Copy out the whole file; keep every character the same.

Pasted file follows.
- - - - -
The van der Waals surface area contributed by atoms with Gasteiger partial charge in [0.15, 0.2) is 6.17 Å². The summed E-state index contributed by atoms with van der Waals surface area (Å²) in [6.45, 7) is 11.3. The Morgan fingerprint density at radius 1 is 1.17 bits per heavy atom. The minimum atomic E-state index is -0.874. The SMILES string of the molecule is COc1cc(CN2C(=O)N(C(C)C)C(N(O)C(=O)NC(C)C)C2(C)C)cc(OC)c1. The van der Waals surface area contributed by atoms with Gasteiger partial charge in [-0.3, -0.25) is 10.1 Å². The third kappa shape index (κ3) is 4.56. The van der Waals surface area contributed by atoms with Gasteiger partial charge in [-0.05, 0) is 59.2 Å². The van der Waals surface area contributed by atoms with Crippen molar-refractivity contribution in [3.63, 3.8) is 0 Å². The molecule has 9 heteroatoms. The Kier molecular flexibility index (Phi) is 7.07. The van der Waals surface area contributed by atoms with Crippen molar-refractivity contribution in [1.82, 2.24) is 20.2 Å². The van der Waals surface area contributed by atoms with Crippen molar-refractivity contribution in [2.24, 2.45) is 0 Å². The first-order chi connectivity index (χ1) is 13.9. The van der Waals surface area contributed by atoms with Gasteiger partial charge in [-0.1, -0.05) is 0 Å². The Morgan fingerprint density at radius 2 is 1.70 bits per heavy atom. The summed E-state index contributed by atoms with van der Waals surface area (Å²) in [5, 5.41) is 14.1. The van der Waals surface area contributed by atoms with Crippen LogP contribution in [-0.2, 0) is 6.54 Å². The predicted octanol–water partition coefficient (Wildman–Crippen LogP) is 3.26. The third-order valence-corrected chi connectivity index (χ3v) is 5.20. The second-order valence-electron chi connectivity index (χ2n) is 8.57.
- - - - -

The van der Waals surface area contributed by atoms with Gasteiger partial charge in [0.15, 0.2) is 6.17 Å². The summed E-state index contributed by atoms with van der Waals surface area (Å²) in [6.45, 7) is 11.3. The Morgan fingerprint density at radius 1 is 1.17 bits per heavy atom. The minimum atomic E-state index is -0.874. The SMILES string of the molecule is COc1cc(CN2C(=O)N(C(C)C)C(N(O)C(=O)NC(C)C)C2(C)C)cc(OC)c1. The van der Waals surface area contributed by atoms with Gasteiger partial charge in [-0.3, -0.25) is 10.1 Å². The third kappa shape index (κ3) is 4.56. The van der Waals surface area contributed by atoms with Gasteiger partial charge in [-0.05, 0) is 59.2 Å². The van der Waals surface area contributed by atoms with Crippen molar-refractivity contribution in [3.63, 3.8) is 0 Å². The molecule has 9 heteroatoms. The Kier molecular flexibility index (Phi) is 7.07. The van der Waals surface area contributed by atoms with Crippen molar-refractivity contribution in [1.82, 2.24) is 20.2 Å². The van der Waals surface area contributed by atoms with Crippen molar-refractivity contribution in [2.24, 2.45) is 0 Å². The first-order chi connectivity index (χ1) is 13.9. The van der Waals surface area contributed by atoms with Gasteiger partial charge in [-0.1, -0.05) is 0 Å². The Morgan fingerprint density at radius 2 is 1.70 bits per heavy atom. The summed E-state index contributed by atoms with van der Waals surface area (Å²) in [5, 5.41) is 14.1. The van der Waals surface area contributed by atoms with Crippen LogP contribution in [-0.2, 0) is 6.54 Å². The predicted octanol–water partition coefficient (Wildman–Crippen LogP) is 3.26. The third-order valence-corrected chi connectivity index (χ3v) is 5.20. The second-order valence-electron chi connectivity index (χ2n) is 8.57.